If you had any doubt the ideological gap between farm folk and urbanites is big enough slide an asteroid through, Okja will convince you.

Okja is the new film from edgy Korean director Bong Joon Ho. His latest project got rave reviews at the Cannes Film Festival, but it’s more likely you will consider his work pure rubbish, the kind that misrepresents you, your livelihood and your heritage. 

Okja is a six-ton genetically engineered pig, the pet of a Korean orphan tweenager named Mija who lives with her grandfather on a Korean mountain. Their idyllic life is disrupted when the corporation that created Okja, and hundreds of her kind, wants the creature back. Their plan is to use her as a green-washed publicity stunt to sell industrially produced meat.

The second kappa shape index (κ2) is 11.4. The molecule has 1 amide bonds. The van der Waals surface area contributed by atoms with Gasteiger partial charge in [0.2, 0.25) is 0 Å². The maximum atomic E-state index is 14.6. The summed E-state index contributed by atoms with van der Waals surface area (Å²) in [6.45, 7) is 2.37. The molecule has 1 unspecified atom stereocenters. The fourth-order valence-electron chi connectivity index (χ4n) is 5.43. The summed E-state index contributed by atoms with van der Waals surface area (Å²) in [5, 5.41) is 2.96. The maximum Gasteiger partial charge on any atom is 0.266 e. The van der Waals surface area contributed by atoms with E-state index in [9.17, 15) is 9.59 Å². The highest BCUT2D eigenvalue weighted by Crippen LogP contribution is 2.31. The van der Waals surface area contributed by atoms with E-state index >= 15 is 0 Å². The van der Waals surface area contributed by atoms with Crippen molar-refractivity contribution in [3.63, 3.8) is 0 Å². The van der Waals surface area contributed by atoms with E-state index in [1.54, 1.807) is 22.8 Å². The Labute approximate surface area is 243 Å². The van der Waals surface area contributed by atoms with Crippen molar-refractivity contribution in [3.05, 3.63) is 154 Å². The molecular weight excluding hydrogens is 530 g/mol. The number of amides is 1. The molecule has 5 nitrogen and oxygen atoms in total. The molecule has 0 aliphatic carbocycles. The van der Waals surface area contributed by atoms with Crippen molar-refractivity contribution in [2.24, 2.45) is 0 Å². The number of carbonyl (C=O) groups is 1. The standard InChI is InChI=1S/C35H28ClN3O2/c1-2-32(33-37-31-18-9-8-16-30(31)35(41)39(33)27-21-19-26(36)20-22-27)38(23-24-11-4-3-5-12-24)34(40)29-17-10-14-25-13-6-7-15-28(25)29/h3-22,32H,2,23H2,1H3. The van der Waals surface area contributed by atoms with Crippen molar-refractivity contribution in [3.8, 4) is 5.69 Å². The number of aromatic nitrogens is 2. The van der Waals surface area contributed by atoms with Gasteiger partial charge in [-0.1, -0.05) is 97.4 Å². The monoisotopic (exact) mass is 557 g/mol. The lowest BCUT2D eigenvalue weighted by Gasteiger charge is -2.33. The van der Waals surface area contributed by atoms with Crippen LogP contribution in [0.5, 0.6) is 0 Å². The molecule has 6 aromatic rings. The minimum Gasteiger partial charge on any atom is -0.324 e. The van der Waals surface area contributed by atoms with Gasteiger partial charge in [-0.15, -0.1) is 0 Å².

The New York Times wrote, “Plot points include a pignapping, Mija’s desperate pursuit, a bumbling Animal Liberation Front troop, an insecure corporate villainess and a foray into the grisly mechanics of factory farming.”

Bong told The Times that he had visited a Colorado slaughterhouse to prepare for the film’s graphic scenes. He said the experience made him go temporarily vegan — and he wants to convey those horrors to the audience. “I wanted to inflict certain psychological pain [on the audience] because in reality, that’s what the animals go through,” he said.

While Bong says his motive for the film was not to disparage the meat industry – he says “South Korea is barbeque paradise” – the film paints as villains those who raise and harvest animals for food.

Jon Ronson, who co-wrote the film’s script with Bong, told The Times “Okja” was about cognitive dissonance. “To eat the meat,” he said, “you have to ignore the slaughterhouse.”

Netflix will be streaming the film starting on June 28.